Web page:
Review “Mrs. Caliban”: Interspecies Dating… Maybe?
Lifeline Theatre presents
At 6912 N. Glenwood
Based on the novel “Mrs. Caliban” by Rachel Ingalls
Adapted by Frances Limoncelli
Directed by Ann Boyd
Thru March 28th
Running Time: Two hours includes a ten minute intermission
If a guy can fall in love with a blue tailed female alien, why can’t a woman fall in love with a green reptile man? Lifeline Theatre presents Mrs. Caliban, a play adapted from Rachel Ingalls’ magical realism novel. Dorothy is a lonely housewife. She is trapped in a loveless marriage. Too unhappy to divorce, her life becomes a series of dull rituals. Then one day, she meets a tall, dark and green male reptile. He’s from another world without emotional baggage, societal pressures (except being hunted as an escapee from the Marine Institute) or relationship expectations. This affair is simple and complicated. But what’s normal anyway? Among the wreckage of bad relationships, Mrs. Caliban introduces an alternative lifestyle choice: sex with a fish.
Is it the play or book? Something about the story doesn’t thoroughly engage. “Mrs. Caliban” is a novel written in 1983 and acclaimed as one of the greatest post-war American novels by the British Book Marketing Council. Which war is that anyway? Even in a society tuned into “Desperate Housewives,” the concept of a ‘housewife’ isn’t timeless. Especially in this economy, you’re bored? Get a job! Casual affairs and relationship struggles do cross the forty year gap from conception to production. So, it must be the play adaptation.
There is a clunky translation from print to stage. Starting with the basics, where does the title come from? There is a small reference to a “Mrs. Somebody,” who advocates on behalf of the reptile man. It’s assumed the advocator is Dorothy and she is anonymously rallying under “Mrs. Caliban.” Post play, I determine “Caliban” is the antagonist character in Shakespeare’s The Tempest, described as a fish-man combo. It’s this type of omission that seems like a missed opportunity to link the audience with the story. The first act labors over illustrating the daily routine of the husband going to work but then fails to build the connection between Dorothy and the reptile. For a gal stuck in routine, she screws a sea monster pretty fast. It’s another missing link. Treat the first act like an awkward blind date where the dinner conversation was weird but you still had hot sex! The second act is much more satisfying as Dorothy’s complicated relationships are revealed. With all the crazy drama around her, sex with a fish seems the most authentic bond she has.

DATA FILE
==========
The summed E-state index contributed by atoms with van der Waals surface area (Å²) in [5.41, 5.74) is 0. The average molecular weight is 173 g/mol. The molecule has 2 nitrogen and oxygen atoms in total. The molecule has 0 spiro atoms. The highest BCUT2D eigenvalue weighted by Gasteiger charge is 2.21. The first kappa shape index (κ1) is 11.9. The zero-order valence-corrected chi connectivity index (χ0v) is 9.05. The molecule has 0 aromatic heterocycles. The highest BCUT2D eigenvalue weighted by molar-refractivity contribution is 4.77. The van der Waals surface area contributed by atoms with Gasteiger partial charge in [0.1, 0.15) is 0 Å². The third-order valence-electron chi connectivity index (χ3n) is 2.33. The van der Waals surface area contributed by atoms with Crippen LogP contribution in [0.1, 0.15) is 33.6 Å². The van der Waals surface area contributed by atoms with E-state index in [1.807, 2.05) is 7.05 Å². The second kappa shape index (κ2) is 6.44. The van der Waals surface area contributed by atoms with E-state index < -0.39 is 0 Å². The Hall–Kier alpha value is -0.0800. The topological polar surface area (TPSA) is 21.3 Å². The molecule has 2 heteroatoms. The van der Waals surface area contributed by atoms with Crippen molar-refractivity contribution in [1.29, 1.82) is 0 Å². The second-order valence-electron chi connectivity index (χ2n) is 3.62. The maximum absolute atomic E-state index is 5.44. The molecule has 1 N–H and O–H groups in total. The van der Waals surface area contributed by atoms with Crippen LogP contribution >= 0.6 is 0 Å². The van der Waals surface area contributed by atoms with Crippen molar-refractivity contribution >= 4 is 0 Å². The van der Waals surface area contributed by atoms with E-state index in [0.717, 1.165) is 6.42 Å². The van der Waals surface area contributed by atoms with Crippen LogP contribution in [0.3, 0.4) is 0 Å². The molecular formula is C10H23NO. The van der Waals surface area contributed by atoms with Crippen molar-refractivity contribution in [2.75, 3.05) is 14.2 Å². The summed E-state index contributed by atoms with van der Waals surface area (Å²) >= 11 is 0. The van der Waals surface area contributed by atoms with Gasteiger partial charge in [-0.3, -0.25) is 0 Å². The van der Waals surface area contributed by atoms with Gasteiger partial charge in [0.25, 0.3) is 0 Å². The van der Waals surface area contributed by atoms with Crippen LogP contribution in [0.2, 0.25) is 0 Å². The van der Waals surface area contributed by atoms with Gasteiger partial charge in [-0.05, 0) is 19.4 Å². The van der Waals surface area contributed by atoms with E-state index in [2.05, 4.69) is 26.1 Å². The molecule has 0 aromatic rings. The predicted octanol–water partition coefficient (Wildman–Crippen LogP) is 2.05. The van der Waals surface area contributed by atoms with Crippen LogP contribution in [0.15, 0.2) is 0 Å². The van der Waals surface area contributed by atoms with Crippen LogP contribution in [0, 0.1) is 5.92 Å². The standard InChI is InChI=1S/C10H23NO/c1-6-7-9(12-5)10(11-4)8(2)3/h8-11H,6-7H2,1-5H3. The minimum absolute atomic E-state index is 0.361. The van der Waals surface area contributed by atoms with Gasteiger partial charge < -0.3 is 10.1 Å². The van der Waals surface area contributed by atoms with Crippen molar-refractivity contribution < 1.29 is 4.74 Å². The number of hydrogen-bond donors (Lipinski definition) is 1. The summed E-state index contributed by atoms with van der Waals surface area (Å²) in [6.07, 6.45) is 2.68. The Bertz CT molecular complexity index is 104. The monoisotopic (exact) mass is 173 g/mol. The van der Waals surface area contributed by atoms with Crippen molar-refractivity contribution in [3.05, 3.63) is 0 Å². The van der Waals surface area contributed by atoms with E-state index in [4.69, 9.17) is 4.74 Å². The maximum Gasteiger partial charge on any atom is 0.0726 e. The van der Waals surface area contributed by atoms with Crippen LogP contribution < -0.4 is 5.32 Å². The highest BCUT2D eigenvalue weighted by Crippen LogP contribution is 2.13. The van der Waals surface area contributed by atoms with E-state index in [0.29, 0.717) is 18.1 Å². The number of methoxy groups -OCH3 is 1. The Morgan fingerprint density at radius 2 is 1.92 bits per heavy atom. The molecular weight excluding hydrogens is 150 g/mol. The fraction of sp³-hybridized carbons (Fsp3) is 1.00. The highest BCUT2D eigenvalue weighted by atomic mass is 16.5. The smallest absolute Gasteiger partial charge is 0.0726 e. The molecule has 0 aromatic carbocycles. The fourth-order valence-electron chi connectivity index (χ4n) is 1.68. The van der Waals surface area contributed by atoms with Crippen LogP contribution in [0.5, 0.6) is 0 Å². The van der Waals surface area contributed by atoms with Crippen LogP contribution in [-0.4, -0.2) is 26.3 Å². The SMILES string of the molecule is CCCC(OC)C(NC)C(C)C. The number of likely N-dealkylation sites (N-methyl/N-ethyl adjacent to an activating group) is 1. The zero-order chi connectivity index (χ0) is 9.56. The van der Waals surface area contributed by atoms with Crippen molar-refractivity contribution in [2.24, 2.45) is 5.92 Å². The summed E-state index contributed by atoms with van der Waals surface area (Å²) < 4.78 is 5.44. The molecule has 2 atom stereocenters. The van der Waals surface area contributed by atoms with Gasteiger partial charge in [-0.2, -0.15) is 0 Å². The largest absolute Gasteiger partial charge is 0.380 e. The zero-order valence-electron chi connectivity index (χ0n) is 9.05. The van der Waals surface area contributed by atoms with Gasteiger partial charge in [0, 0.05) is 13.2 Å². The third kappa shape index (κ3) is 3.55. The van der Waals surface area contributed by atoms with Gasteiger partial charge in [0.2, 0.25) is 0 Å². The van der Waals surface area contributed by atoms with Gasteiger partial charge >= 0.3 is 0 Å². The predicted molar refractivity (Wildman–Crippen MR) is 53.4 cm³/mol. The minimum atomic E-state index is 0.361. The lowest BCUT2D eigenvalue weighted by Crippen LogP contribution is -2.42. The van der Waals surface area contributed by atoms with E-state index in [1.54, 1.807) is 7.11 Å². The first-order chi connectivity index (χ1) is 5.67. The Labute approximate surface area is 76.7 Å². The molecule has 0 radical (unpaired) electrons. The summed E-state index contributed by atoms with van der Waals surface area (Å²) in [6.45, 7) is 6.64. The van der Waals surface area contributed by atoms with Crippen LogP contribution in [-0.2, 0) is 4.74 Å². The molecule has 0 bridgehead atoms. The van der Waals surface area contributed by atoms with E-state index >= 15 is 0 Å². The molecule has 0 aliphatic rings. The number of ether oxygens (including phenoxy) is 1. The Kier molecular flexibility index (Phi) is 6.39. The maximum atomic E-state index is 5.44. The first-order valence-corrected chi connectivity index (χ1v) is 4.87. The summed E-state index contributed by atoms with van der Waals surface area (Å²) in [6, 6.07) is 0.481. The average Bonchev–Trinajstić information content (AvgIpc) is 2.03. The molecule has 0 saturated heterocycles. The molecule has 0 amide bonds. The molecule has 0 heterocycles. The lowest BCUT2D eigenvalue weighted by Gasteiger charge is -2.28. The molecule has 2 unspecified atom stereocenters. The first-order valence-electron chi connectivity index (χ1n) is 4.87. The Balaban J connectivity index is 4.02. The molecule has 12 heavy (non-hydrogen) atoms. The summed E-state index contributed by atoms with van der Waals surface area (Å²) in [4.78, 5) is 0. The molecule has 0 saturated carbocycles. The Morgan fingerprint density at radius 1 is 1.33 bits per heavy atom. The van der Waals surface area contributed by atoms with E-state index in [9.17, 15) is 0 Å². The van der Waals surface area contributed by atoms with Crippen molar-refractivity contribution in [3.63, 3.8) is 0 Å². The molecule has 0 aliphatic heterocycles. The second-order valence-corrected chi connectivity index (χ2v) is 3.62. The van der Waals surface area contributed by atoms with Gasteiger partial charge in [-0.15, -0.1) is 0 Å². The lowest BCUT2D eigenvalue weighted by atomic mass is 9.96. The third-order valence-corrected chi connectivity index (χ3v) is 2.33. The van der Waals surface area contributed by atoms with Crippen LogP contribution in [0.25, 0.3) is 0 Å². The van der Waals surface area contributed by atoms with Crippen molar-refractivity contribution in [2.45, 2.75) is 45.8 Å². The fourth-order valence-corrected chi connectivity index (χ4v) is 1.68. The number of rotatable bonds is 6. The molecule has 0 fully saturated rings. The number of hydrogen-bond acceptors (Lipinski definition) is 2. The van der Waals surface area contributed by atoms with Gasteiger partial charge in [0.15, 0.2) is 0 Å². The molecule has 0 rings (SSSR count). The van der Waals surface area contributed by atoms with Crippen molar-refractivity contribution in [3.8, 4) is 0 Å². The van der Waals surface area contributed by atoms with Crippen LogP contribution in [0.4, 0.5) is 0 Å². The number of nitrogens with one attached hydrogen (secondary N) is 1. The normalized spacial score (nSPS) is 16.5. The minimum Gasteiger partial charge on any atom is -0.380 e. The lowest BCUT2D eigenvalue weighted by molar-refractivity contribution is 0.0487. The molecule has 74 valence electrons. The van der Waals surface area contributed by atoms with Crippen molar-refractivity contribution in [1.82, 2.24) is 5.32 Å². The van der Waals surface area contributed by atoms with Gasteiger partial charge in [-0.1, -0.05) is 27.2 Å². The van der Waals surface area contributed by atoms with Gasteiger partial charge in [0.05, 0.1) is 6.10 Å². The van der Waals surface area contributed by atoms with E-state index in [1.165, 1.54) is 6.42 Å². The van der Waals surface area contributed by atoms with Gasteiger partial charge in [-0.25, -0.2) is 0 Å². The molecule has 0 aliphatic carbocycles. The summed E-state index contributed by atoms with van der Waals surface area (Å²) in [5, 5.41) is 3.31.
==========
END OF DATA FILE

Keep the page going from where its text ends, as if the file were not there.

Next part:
The cast trudges through the sluggish material. Despite the limited transition time, Brenda Barrie (Dorothy) goes from mousy to sea nymph with a strong erotic energy. Smashing grocery carts, Jenifer Tyler (Estelle) is fun as the loud and aggressive best friend. Speaking in a deliberate flat cadence, Peter Greenberg (Larry aka reptile man) delivers some funny lines without any emotion. Mrs. Caliban, the book and sometimes the play, broadens the mind to true humanity in alien form.
A sci-fi enthusiast (geek), Shawn describes it as “stranger from a strange…ocean?”
WAITING FOR THE SHOW
Shawn and I decided to celebrate a single pals’ Valentine’s Day by going to Avatar followed by Mrs. Caliban. The similarities are astounding. Mythical tale with betrayal. Hurtful humans, helpful aliens. Clunky script. Human-Alien lust. Blue/Green. If Shawn and I learned anything this holiday season, it’s too not limit yourself with defining Mr. Right. Interspecies dating certainly broadens the prospect pool. It’s a new twist on the old saying “there are plenty of fish in the sea!”